It is common to find plated decorations in the interiors of cars. They are sometimes small details, but sometimes they take big, smooth, and curved surfaces, to make sure there is some part of it in the right angle to shine and annoy you and compromise your vision at any time while driving: Megane steering wheel and Scala dashboard

I have no big expectations of finding possible solutions for this, beyond applying vinyl stickers or similar, but any idea will be welcome. Some of these plated elements have difficult geometries to apply the stickers, so I consider even some kind of paint or more adaptable solution.

  • Many older cars had much more chromed items than now.
    – Solar Mike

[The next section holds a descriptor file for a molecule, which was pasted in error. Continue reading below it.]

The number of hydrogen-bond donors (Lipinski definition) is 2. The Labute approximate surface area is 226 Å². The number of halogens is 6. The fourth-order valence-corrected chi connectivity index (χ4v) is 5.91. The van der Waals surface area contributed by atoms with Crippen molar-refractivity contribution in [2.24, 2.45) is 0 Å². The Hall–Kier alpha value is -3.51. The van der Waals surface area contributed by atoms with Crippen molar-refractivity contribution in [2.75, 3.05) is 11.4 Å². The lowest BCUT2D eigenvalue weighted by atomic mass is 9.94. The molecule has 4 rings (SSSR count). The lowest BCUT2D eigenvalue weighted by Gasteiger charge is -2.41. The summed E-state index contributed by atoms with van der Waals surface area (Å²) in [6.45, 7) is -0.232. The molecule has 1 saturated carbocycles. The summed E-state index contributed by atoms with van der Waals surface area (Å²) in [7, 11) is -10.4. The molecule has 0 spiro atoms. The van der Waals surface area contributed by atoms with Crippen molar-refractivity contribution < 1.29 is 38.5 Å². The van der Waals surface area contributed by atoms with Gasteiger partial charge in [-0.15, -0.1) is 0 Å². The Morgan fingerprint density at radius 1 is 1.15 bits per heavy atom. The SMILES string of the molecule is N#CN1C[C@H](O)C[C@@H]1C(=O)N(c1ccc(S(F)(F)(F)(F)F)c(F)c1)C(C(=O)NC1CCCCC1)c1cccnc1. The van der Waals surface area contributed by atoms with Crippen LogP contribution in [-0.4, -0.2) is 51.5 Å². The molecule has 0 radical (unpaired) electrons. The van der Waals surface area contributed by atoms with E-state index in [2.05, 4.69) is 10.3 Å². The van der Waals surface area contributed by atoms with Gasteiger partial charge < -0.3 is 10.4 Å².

Jul 21, 2020 at 11:36
  • I'm hoping for some suggestions also. My car is still under warranty so I don't want to be aggressive. My wife for now puts a hankercheif over face of dash.
    – Jupiter
    Jul 21, 2020 at 13:08
  • paint the surfaces with a matte finish.
    – Moab
    Jul 21, 2020 at 17:57
  • @SolarMike Solved.
    – Andrestand
    Jul 22, 2020 at 12:08

1 Answer 1


I worked in an open plan office with polished black window cills that put a line of dazzling reflected light right around the edges of the room.

The best solution we found was to lay strips of black cloth which had a pile on the cills (cloth without a pile was also reflective to an extent).

So I suggest you stick bits of that on the reflective surfaces with a mild removeable glue such as Copydex™.

This won't harm the dash/fascia, although the glue will be harder to remove from a textured surface (such as the roof lining). It if proves unsatisfactory, it can easily be removed. Fabric sticks reasonably well, but that brand of glue can be peeled off hard surfaces far more easily than, say, a fabric with self-adhesive backing.

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